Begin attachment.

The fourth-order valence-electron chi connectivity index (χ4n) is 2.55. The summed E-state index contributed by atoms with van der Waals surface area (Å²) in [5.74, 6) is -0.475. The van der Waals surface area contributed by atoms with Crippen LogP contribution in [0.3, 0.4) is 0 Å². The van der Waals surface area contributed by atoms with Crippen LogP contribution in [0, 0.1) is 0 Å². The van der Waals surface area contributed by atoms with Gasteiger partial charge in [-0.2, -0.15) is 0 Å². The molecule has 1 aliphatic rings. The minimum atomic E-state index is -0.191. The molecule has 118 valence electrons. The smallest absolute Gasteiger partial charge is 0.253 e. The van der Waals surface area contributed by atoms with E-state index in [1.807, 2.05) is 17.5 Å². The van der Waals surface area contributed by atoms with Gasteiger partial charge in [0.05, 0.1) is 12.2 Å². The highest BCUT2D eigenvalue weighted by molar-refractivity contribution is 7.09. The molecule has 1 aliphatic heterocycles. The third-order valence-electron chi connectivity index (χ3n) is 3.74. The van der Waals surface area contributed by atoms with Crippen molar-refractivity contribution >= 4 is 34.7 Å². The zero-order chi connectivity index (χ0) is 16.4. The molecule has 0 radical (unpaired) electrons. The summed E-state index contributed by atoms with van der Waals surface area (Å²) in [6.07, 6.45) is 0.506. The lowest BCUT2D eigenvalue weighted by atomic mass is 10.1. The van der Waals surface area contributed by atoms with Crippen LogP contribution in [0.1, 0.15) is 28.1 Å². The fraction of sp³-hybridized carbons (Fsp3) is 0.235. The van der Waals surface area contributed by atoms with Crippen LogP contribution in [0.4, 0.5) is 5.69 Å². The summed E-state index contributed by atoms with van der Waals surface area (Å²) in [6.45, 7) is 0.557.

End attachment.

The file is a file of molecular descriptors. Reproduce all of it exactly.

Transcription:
The fourth-order valence-electron chi connectivity index (χ4n) is 2.55. The summed E-state index contributed by atoms with van der Waals surface area (Å²) in [5.74, 6) is -0.475. The van der Waals surface area contributed by atoms with Crippen LogP contribution in [0.3, 0.4) is 0 Å². The van der Waals surface area contributed by atoms with Crippen LogP contribution in [0, 0.1) is 0 Å². The van der Waals surface area contributed by atoms with Gasteiger partial charge in [-0.2, -0.15) is 0 Å². The molecule has 1 aliphatic rings. The minimum atomic E-state index is -0.191. The molecule has 118 valence electrons. The smallest absolute Gasteiger partial charge is 0.253 e. The van der Waals surface area contributed by atoms with E-state index in [1.807, 2.05) is 17.5 Å². The van der Waals surface area contributed by atoms with Gasteiger partial charge in [0.05, 0.1) is 12.2 Å². The highest BCUT2D eigenvalue weighted by molar-refractivity contribution is 7.09. The molecule has 1 aliphatic heterocycles. The third-order valence-electron chi connectivity index (χ3n) is 3.74. The van der Waals surface area contributed by atoms with Crippen molar-refractivity contribution >= 4 is 34.7 Å². The zero-order chi connectivity index (χ0) is 16.4. The molecule has 0 radical (unpaired) electrons. The summed E-state index contributed by atoms with van der Waals surface area (Å²) in [6.07, 6.45) is 0.506. The lowest BCUT2D eigenvalue weighted by atomic mass is 10.1. The van der Waals surface area contributed by atoms with Crippen LogP contribution in [0.1, 0.15) is 28.1 Å². The fraction of sp³-hybridized carbons (Fsp3) is 0.235. The van der Waals surface area contributed by atoms with Crippen LogP contribution in [0.4, 0.5) is 5.69 Å². The summed E-state index contributed by atoms with van der Waals surface area (Å²) in [6.45, 7) is 0.557.